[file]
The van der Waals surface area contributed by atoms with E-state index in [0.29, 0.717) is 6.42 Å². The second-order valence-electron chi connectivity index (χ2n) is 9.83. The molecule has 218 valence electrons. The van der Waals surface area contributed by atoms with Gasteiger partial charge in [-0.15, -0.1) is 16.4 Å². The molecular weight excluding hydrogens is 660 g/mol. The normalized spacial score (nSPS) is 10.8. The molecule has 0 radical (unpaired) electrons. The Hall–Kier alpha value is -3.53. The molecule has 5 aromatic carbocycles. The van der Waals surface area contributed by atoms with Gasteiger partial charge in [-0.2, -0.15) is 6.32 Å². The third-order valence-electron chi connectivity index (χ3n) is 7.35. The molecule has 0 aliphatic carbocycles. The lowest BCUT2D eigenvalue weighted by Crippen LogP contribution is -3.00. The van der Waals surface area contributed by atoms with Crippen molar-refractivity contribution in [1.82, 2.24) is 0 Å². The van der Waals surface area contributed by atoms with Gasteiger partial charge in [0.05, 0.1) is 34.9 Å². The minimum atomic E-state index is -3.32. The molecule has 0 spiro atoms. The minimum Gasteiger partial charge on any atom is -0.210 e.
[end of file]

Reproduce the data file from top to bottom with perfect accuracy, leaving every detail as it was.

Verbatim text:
The van der Waals surface area contributed by atoms with E-state index in [0.29, 0.717) is 6.42 Å². The second-order valence-electron chi connectivity index (χ2n) is 9.83. The molecule has 218 valence electrons. The van der Waals surface area contributed by atoms with Gasteiger partial charge in [-0.15, -0.1) is 16.4 Å². The molecular weight excluding hydrogens is 660 g/mol. The normalized spacial score (nSPS) is 10.8. The molecule has 0 radical (unpaired) electrons. The Hall–Kier alpha value is -3.53. The molecule has 5 aromatic carbocycles. The van der Waals surface area contributed by atoms with Gasteiger partial charge in [-0.2, -0.15) is 6.32 Å². The third-order valence-electron chi connectivity index (χ3n) is 7.35. The molecule has 0 aliphatic carbocycles. The lowest BCUT2D eigenvalue weighted by Crippen LogP contribution is -3.00. The van der Waals surface area contributed by atoms with Crippen molar-refractivity contribution in [1.82, 2.24) is 0 Å². The van der Waals surface area contributed by atoms with Gasteiger partial charge in [0.05, 0.1) is 34.9 Å². The minimum atomic E-state index is -3.32. The molecule has 0 spiro atoms. The minimum Gasteiger partial charge on any atom is -0.210 e.